Octopuses, squid, and cuttlefish are among the smartest invertebrates, rivalling mammals for complex behavior that can include delaying gratification, having good memories (even in old age), and getting emotional about pain. Yet they are related to life forms like the nautilus which displays no such qualities.
Even compared to each other, the genomes of three cephalopods studied had been broken up and extensively reorganized:
Looking to solve the mystery, researchers began to examine the genomes of the two-spot octopus, the Boston Market squid, and the Hawaiian bobtail squid. And that’s where they discovered something interesting. Squid genomes were arranged differently from those of similar life forms.: …
The scientists admit that they don’t know just how breaking up and reorganizing the genome results in increased intelligence but it is a promising research avenue.News, “Can largely rearranged genomes explain why octopuses are smart?” at Mind Matters News (May 17, 2022)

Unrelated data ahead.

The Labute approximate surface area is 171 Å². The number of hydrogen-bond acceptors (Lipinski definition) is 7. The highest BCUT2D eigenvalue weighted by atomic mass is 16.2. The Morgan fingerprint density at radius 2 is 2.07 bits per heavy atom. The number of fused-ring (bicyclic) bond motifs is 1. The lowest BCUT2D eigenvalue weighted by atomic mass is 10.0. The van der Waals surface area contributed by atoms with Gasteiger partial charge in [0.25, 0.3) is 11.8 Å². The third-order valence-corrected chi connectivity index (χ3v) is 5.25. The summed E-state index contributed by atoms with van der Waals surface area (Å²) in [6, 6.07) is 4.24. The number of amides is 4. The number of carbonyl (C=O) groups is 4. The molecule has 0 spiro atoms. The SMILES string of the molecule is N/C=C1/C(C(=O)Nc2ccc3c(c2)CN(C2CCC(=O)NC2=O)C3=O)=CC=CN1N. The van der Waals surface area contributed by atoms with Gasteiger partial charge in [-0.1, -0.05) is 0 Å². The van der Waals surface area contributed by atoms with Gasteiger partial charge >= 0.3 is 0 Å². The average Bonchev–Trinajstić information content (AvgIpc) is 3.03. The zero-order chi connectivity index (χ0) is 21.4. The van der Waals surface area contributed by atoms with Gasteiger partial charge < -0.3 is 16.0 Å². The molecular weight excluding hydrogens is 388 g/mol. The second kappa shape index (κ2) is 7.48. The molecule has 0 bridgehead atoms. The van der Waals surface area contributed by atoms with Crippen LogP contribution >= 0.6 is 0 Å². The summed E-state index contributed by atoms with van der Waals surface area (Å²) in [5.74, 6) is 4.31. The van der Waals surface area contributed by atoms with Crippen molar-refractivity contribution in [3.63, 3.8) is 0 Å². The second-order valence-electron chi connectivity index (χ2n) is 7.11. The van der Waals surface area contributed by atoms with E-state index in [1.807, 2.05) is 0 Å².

Takehome: It’s still not clear just how intelligence develops in a life form. The relationship between massive genome rearrangement and very high intelligence in an invertebrate remains unclear but it is a promising research avenue.
You may also wish to read: Octopuses get emotional about pain, research suggests. The smartest of invertebrates, the octopus, once again prompts us to rethink what we believe to be the origin of intelligence. The brainy cephalopods behaved about the same as lab rats under similar conditions, raising both neuroscience and ethical issues.